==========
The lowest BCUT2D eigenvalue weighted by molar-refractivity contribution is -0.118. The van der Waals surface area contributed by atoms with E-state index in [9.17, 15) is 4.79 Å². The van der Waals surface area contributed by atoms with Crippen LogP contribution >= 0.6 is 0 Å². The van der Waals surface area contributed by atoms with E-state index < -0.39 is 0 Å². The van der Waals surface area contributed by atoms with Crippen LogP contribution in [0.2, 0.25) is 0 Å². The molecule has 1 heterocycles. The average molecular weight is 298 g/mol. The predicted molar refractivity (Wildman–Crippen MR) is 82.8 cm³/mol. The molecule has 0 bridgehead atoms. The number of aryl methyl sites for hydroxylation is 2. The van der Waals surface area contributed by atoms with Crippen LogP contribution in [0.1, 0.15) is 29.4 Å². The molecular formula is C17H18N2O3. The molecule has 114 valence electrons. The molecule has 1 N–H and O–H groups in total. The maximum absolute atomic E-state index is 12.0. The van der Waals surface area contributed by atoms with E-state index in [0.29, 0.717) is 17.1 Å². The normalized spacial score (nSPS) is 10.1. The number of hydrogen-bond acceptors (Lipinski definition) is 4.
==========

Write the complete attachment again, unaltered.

The lowest BCUT2D eigenvalue weighted by molar-refractivity contribution is -0.118. The van der Waals surface area contributed by atoms with E-state index in [9.17, 15) is 4.79 Å². The van der Waals surface area contributed by atoms with Crippen LogP contribution >= 0.6 is 0 Å². The van der Waals surface area contributed by atoms with E-state index < -0.39 is 0 Å². The van der Waals surface area contributed by atoms with Crippen LogP contribution in [0.2, 0.25) is 0 Å². The molecule has 1 heterocycles. The average molecular weight is 298 g/mol. The predicted molar refractivity (Wildman–Crippen MR) is 82.8 cm³/mol. The molecule has 0 bridgehead atoms. The number of aryl methyl sites for hydroxylation is 2. The van der Waals surface area contributed by atoms with Crippen LogP contribution in [0.1, 0.15) is 29.4 Å². The molecular formula is C17H18N2O3. The molecule has 114 valence electrons. The molecule has 1 N–H and O–H groups in total. The maximum absolute atomic E-state index is 12.0. The van der Waals surface area contributed by atoms with E-state index in [0.29, 0.717) is 17.1 Å². The normalized spacial score (nSPS) is 10.1. The number of hydrogen-bond acceptors (Lipinski definition) is 4.